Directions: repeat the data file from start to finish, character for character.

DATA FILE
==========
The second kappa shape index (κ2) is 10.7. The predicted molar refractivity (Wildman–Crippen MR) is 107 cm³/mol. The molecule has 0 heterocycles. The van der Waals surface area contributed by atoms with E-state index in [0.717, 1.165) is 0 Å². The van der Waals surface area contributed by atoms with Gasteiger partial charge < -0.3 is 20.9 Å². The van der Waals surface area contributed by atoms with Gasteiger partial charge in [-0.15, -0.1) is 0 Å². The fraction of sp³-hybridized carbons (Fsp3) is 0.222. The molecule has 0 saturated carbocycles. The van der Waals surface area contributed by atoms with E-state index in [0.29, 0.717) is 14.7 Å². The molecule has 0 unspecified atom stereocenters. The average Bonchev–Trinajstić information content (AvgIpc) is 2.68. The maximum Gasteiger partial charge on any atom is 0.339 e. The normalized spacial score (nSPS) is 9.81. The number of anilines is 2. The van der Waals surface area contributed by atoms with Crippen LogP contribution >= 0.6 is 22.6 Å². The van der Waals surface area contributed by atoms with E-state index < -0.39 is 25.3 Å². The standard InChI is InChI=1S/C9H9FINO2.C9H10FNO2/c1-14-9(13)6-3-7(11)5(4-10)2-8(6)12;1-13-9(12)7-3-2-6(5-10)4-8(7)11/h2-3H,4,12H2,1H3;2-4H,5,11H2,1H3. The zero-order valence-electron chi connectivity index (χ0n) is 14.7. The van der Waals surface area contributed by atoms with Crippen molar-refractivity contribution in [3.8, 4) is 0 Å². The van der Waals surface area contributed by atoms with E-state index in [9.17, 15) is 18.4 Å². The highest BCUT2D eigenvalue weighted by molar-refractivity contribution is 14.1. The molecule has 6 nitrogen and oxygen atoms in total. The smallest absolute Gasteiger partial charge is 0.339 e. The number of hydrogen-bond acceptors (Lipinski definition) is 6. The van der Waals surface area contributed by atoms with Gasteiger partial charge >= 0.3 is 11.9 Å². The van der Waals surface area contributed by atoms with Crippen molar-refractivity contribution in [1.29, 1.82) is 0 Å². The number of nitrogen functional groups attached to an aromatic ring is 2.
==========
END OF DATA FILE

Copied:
The second kappa shape index (κ2) is 10.7. The predicted molar refractivity (Wildman–Crippen MR) is 107 cm³/mol. The molecule has 0 heterocycles. The van der Waals surface area contributed by atoms with E-state index in [0.717, 1.165) is 0 Å². The van der Waals surface area contributed by atoms with Gasteiger partial charge < -0.3 is 20.9 Å². The van der Waals surface area contributed by atoms with Gasteiger partial charge in [-0.15, -0.1) is 0 Å². The fraction of sp³-hybridized carbons (Fsp3) is 0.222. The molecule has 0 saturated carbocycles. The van der Waals surface area contributed by atoms with E-state index in [0.29, 0.717) is 14.7 Å². The molecule has 0 unspecified atom stereocenters. The average Bonchev–Trinajstić information content (AvgIpc) is 2.68. The maximum Gasteiger partial charge on any atom is 0.339 e. The normalized spacial score (nSPS) is 9.81. The number of anilines is 2. The van der Waals surface area contributed by atoms with Crippen LogP contribution >= 0.6 is 22.6 Å². The van der Waals surface area contributed by atoms with E-state index < -0.39 is 25.3 Å². The standard InChI is InChI=1S/C9H9FINO2.C9H10FNO2/c1-14-9(13)6-3-7(11)5(4-10)2-8(6)12;1-13-9(12)7-3-2-6(5-10)4-8(7)11/h2-3H,4,12H2,1H3;2-4H,5,11H2,1H3. The zero-order valence-electron chi connectivity index (χ0n) is 14.7. The van der Waals surface area contributed by atoms with Crippen molar-refractivity contribution in [3.8, 4) is 0 Å². The van der Waals surface area contributed by atoms with E-state index in [9.17, 15) is 18.4 Å². The highest BCUT2D eigenvalue weighted by molar-refractivity contribution is 14.1. The molecule has 6 nitrogen and oxygen atoms in total. The smallest absolute Gasteiger partial charge is 0.339 e. The number of hydrogen-bond acceptors (Lipinski definition) is 6. The van der Waals surface area contributed by atoms with Gasteiger partial charge >= 0.3 is 11.9 Å². The van der Waals surface area contributed by atoms with Crippen molar-refractivity contribution in [1.29, 1.82) is 0 Å². The number of nitrogen functional groups attached to an aromatic ring is 2.